Oxshott has long been a destination of choice for those seeking the higher things in life and our July Moleside Walk gave 20 of us a chance to venture into what was once a haunt of monarchs.
Carefully shephered over its busy 21st C. highway by the month’s leader Philip Schofield and our Walks coordinator Steve Mustoe, some of us were very surprised by the ease with which we are , these days, allowed to investigate Prince’s Coverts.
The Prince in question was Leopold of Saxe-Coburg who on his marriage to the British Princess Charlotte, daughter of our King George IV and cousin to Victoria, was given the nearby estate of Claremount as a wedding gift by the people of Britain.
We were now sharing the woods that he turned into his shooting grounds when he acquired over 800 acres here in 1821. Keeping a watchful eye out for wildlife of any kind Philip skillfully navigated us through the warren of tracks as we admired the nuturing of these historic woodlands now managed as part of The Crown Estate.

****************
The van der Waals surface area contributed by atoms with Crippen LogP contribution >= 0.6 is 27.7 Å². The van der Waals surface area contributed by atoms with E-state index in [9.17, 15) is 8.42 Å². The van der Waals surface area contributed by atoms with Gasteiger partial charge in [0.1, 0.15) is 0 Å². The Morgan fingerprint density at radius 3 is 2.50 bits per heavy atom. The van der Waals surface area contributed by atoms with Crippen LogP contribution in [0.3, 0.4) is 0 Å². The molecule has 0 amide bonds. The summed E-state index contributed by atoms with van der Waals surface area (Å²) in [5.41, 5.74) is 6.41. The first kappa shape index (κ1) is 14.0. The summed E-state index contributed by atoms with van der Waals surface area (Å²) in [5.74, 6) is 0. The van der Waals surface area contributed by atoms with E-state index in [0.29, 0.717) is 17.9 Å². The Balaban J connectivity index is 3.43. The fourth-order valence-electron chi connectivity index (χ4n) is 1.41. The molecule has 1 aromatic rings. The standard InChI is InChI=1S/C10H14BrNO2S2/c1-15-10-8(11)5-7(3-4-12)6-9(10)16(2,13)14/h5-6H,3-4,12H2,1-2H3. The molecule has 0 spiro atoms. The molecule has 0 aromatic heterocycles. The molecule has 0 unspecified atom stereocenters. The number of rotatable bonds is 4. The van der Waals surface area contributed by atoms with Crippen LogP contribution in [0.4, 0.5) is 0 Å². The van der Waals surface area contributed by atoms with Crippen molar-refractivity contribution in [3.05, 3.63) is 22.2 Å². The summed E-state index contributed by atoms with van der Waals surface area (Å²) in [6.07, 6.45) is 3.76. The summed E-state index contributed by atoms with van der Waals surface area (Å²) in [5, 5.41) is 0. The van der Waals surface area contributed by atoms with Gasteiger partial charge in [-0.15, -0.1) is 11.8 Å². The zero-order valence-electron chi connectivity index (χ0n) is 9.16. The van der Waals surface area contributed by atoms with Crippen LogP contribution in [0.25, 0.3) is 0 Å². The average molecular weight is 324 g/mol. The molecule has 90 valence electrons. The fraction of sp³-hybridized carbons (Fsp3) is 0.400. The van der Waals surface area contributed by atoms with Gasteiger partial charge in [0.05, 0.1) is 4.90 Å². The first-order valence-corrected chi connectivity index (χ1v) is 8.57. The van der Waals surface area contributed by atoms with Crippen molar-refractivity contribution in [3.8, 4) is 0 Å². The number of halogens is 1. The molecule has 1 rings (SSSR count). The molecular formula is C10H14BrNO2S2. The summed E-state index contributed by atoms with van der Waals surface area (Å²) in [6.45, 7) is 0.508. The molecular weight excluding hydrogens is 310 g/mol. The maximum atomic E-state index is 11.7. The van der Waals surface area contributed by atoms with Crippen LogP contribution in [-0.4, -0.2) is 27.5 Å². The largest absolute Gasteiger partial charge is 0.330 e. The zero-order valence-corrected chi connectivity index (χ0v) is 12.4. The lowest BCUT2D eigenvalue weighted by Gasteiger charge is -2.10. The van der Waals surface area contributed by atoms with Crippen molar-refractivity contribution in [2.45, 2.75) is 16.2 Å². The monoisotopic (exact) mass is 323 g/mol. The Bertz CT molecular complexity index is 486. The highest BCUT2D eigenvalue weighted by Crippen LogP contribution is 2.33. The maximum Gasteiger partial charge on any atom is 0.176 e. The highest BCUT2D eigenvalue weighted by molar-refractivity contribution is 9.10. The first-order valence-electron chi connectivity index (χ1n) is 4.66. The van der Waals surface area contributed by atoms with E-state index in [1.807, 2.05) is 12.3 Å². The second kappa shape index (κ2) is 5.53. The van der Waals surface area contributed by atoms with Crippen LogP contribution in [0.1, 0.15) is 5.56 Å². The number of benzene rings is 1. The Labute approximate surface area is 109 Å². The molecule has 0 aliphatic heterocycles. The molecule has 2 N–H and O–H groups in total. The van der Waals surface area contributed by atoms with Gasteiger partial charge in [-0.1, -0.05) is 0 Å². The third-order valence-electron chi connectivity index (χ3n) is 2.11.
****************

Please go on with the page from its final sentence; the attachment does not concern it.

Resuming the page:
And noting the ferocity with which nature can bring down even the strongest amongst us.
An earlier Clarermont resident Lord Robert Clive – he ‘of India’ fame – had discovered extra value in these hunting grounds.
A short detour by the more inquisitve of us led us to Jessops Well, a relic of the 18th C. built to draw the water here which is naturally laced with Chalybeate. Investigation by Spencer Needs revealed that this was a mineral spring, ferruginous with salts of iron.
This is what was tapped here by his Lordship: its product bottled and sold at 6d a time. Reports to his customers claimed Chalybeate offered ‘extreme purgative qualities’.
These are the sort of lands where the horizon isn’t always visible and it is very easy to get lost.
But with prudent refreshment – it was good to have John and Wendy Garland’s dog Jess along wih us – coupled with regular checks on where our leader was, we all managed to emerge safely from the forest in excellent time for our lunch at Oxshott’s The Bear.
Thanks Philip and Steve for another instructive and throughghly enjoyable Moleside Walk.
For reports on earlier outings in our monthly walking programme click the tag below.